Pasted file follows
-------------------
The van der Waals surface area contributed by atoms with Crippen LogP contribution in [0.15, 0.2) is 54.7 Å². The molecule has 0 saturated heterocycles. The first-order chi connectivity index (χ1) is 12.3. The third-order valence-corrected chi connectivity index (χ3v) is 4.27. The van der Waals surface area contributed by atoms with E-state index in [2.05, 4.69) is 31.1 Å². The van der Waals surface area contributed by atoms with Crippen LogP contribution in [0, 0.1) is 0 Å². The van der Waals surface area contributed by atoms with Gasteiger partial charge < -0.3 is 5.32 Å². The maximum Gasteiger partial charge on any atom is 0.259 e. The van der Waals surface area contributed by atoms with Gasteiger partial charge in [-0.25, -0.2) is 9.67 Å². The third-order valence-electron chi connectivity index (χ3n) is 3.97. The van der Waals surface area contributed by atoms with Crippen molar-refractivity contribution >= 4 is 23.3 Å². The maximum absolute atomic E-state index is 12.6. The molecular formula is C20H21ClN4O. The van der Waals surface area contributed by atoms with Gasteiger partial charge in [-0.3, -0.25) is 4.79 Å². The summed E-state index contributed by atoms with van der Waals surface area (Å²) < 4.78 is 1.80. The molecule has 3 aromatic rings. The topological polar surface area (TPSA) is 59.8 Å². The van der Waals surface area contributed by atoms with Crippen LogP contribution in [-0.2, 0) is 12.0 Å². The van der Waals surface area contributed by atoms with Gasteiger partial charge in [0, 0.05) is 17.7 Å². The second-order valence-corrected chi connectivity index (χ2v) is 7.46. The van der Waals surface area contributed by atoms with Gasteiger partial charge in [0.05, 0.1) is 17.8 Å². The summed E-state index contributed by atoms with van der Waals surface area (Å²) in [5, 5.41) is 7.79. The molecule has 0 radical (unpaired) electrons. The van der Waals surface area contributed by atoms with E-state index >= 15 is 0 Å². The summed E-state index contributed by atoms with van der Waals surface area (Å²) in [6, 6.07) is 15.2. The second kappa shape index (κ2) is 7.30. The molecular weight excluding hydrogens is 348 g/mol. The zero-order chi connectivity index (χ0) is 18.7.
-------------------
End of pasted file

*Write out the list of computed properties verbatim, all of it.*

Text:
The van der Waals surface area contributed by atoms with Crippen LogP contribution in [0.15, 0.2) is 54.7 Å². The molecule has 0 saturated heterocycles. The first-order chi connectivity index (χ1) is 12.3. The third-order valence-corrected chi connectivity index (χ3v) is 4.27. The van der Waals surface area contributed by atoms with E-state index in [2.05, 4.69) is 31.1 Å². The van der Waals surface area contributed by atoms with Crippen LogP contribution in [0, 0.1) is 0 Å². The van der Waals surface area contributed by atoms with Gasteiger partial charge < -0.3 is 5.32 Å². The maximum Gasteiger partial charge on any atom is 0.259 e. The van der Waals surface area contributed by atoms with Gasteiger partial charge in [-0.25, -0.2) is 9.67 Å². The third-order valence-electron chi connectivity index (χ3n) is 3.97. The van der Waals surface area contributed by atoms with Crippen molar-refractivity contribution >= 4 is 23.3 Å². The maximum absolute atomic E-state index is 12.6. The molecular formula is C20H21ClN4O. The van der Waals surface area contributed by atoms with Gasteiger partial charge in [-0.3, -0.25) is 4.79 Å². The summed E-state index contributed by atoms with van der Waals surface area (Å²) < 4.78 is 1.80. The molecule has 3 aromatic rings. The topological polar surface area (TPSA) is 59.8 Å². The van der Waals surface area contributed by atoms with Crippen LogP contribution in [-0.2, 0) is 12.0 Å². The van der Waals surface area contributed by atoms with Gasteiger partial charge in [0, 0.05) is 17.7 Å². The second-order valence-corrected chi connectivity index (χ2v) is 7.46. The van der Waals surface area contributed by atoms with Gasteiger partial charge in [0.05, 0.1) is 17.8 Å². The summed E-state index contributed by atoms with van der Waals surface area (Å²) in [5, 5.41) is 7.79. The molecule has 0 radical (unpaired) electrons. The van der Waals surface area contributed by atoms with E-state index >= 15 is 0 Å². The summed E-state index contributed by atoms with van der Waals surface area (Å²) in [6, 6.07) is 15.2. The second kappa shape index (κ2) is 7.30. The molecular weight excluding hydrogens is 348 g/mol. The zero-order chi connectivity index (χ0) is 18.7.